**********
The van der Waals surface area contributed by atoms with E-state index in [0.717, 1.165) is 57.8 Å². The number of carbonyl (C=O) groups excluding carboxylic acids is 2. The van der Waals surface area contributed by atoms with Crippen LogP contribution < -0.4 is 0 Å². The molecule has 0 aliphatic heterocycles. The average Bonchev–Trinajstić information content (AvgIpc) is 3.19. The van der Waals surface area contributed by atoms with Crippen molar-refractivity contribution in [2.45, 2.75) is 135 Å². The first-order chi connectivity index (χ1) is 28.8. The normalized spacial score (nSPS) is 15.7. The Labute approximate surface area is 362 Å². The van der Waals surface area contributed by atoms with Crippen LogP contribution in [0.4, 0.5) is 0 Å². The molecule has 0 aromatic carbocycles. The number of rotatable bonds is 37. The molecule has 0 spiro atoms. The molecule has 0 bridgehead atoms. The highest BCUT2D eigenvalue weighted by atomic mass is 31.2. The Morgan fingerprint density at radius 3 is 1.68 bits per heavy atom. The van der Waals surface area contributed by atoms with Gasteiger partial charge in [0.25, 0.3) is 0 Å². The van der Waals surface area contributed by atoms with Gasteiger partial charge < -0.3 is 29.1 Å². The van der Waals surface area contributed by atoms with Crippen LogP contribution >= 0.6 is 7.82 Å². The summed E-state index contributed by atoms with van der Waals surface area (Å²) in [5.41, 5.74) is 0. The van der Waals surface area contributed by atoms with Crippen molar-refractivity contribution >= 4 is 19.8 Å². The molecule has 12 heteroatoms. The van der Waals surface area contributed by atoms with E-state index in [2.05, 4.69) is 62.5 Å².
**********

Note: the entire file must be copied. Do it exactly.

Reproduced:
The van der Waals surface area contributed by atoms with E-state index in [0.717, 1.165) is 57.8 Å². The number of carbonyl (C=O) groups excluding carboxylic acids is 2. The van der Waals surface area contributed by atoms with Crippen LogP contribution < -0.4 is 0 Å². The molecule has 0 aliphatic heterocycles. The average Bonchev–Trinajstić information content (AvgIpc) is 3.19. The van der Waals surface area contributed by atoms with Crippen molar-refractivity contribution in [2.45, 2.75) is 135 Å². The first-order chi connectivity index (χ1) is 28.8. The normalized spacial score (nSPS) is 15.7. The Labute approximate surface area is 362 Å². The van der Waals surface area contributed by atoms with Crippen LogP contribution in [0.4, 0.5) is 0 Å². The molecule has 0 aromatic carbocycles. The number of rotatable bonds is 37. The molecule has 0 spiro atoms. The molecule has 0 bridgehead atoms. The highest BCUT2D eigenvalue weighted by atomic mass is 31.2. The Morgan fingerprint density at radius 3 is 1.68 bits per heavy atom. The van der Waals surface area contributed by atoms with Gasteiger partial charge in [0.25, 0.3) is 0 Å². The van der Waals surface area contributed by atoms with Gasteiger partial charge < -0.3 is 29.1 Å². The van der Waals surface area contributed by atoms with Crippen LogP contribution >= 0.6 is 7.82 Å². The summed E-state index contributed by atoms with van der Waals surface area (Å²) in [5.41, 5.74) is 0. The van der Waals surface area contributed by atoms with Crippen molar-refractivity contribution >= 4 is 19.8 Å². The molecule has 12 heteroatoms. The van der Waals surface area contributed by atoms with E-state index in [2.05, 4.69) is 62.5 Å².